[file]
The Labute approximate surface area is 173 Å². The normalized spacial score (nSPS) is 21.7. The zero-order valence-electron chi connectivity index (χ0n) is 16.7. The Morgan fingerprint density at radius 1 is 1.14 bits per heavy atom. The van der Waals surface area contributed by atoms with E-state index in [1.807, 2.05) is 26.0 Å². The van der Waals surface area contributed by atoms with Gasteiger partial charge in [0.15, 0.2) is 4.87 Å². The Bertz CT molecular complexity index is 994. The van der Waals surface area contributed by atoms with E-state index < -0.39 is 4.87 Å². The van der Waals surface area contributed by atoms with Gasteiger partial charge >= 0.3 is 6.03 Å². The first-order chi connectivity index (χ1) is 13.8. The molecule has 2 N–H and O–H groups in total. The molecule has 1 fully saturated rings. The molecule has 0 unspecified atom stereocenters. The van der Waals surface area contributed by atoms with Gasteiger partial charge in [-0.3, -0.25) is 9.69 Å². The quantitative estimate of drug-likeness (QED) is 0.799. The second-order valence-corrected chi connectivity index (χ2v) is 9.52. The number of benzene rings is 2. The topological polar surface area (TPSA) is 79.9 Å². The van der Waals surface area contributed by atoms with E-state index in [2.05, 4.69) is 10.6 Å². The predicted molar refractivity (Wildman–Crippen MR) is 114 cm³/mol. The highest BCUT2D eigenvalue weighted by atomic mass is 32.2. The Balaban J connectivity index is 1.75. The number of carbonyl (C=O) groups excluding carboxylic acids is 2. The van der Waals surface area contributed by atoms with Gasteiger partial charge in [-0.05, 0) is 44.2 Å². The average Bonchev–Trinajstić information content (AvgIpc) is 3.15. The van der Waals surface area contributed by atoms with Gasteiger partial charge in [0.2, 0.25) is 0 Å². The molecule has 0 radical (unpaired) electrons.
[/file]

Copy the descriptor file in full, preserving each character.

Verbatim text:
The Labute approximate surface area is 173 Å². The normalized spacial score (nSPS) is 21.7. The zero-order valence-electron chi connectivity index (χ0n) is 16.7. The Morgan fingerprint density at radius 1 is 1.14 bits per heavy atom. The van der Waals surface area contributed by atoms with E-state index in [1.807, 2.05) is 26.0 Å². The van der Waals surface area contributed by atoms with Gasteiger partial charge in [0.15, 0.2) is 4.87 Å². The Bertz CT molecular complexity index is 994. The van der Waals surface area contributed by atoms with E-state index < -0.39 is 4.87 Å². The van der Waals surface area contributed by atoms with Gasteiger partial charge >= 0.3 is 6.03 Å². The first-order chi connectivity index (χ1) is 13.8. The molecule has 2 N–H and O–H groups in total. The molecule has 1 fully saturated rings. The molecule has 0 unspecified atom stereocenters. The van der Waals surface area contributed by atoms with Gasteiger partial charge in [-0.3, -0.25) is 9.69 Å². The quantitative estimate of drug-likeness (QED) is 0.799. The second-order valence-corrected chi connectivity index (χ2v) is 9.52. The number of benzene rings is 2. The topological polar surface area (TPSA) is 79.9 Å². The van der Waals surface area contributed by atoms with E-state index in [2.05, 4.69) is 10.6 Å². The predicted molar refractivity (Wildman–Crippen MR) is 114 cm³/mol. The highest BCUT2D eigenvalue weighted by atomic mass is 32.2. The Balaban J connectivity index is 1.75. The number of carbonyl (C=O) groups excluding carboxylic acids is 2. The van der Waals surface area contributed by atoms with Gasteiger partial charge in [-0.05, 0) is 44.2 Å². The average Bonchev–Trinajstić information content (AvgIpc) is 3.15. The van der Waals surface area contributed by atoms with Gasteiger partial charge in [0.2, 0.25) is 0 Å². The molecule has 0 radical (unpaired) electrons.